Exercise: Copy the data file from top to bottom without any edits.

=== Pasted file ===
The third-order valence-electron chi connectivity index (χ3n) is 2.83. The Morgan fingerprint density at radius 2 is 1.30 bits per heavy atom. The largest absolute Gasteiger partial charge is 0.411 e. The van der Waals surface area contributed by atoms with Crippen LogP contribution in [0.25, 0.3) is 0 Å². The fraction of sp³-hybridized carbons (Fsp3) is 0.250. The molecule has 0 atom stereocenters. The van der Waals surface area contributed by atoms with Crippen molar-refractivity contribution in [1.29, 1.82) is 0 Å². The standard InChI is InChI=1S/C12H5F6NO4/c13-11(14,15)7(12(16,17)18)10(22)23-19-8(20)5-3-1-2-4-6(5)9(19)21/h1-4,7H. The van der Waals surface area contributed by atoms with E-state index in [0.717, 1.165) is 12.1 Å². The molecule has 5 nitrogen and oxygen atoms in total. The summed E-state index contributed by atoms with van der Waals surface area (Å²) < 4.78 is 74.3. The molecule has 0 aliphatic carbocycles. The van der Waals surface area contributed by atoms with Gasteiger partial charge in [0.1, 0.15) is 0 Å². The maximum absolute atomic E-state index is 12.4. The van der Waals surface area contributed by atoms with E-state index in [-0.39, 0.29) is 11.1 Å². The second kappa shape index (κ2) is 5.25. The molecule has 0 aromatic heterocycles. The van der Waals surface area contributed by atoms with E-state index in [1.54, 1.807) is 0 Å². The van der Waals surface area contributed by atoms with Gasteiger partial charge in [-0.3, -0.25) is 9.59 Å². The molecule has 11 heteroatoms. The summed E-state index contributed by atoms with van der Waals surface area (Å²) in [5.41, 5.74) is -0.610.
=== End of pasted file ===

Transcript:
The third-order valence-electron chi connectivity index (χ3n) is 2.83. The Morgan fingerprint density at radius 2 is 1.30 bits per heavy atom. The largest absolute Gasteiger partial charge is 0.411 e. The van der Waals surface area contributed by atoms with Crippen LogP contribution in [0.25, 0.3) is 0 Å². The fraction of sp³-hybridized carbons (Fsp3) is 0.250. The molecule has 0 atom stereocenters. The van der Waals surface area contributed by atoms with Crippen molar-refractivity contribution in [1.29, 1.82) is 0 Å². The standard InChI is InChI=1S/C12H5F6NO4/c13-11(14,15)7(12(16,17)18)10(22)23-19-8(20)5-3-1-2-4-6(5)9(19)21/h1-4,7H. The van der Waals surface area contributed by atoms with E-state index in [0.717, 1.165) is 12.1 Å². The molecule has 5 nitrogen and oxygen atoms in total. The summed E-state index contributed by atoms with van der Waals surface area (Å²) < 4.78 is 74.3. The molecule has 0 aliphatic carbocycles. The van der Waals surface area contributed by atoms with Gasteiger partial charge in [0.1, 0.15) is 0 Å². The maximum absolute atomic E-state index is 12.4. The van der Waals surface area contributed by atoms with E-state index in [-0.39, 0.29) is 11.1 Å². The second kappa shape index (κ2) is 5.25. The molecule has 0 aromatic heterocycles. The van der Waals surface area contributed by atoms with E-state index in [1.54, 1.807) is 0 Å². The van der Waals surface area contributed by atoms with Gasteiger partial charge in [-0.3, -0.25) is 9.59 Å². The molecule has 11 heteroatoms. The summed E-state index contributed by atoms with van der Waals surface area (Å²) in [5.41, 5.74) is -0.610.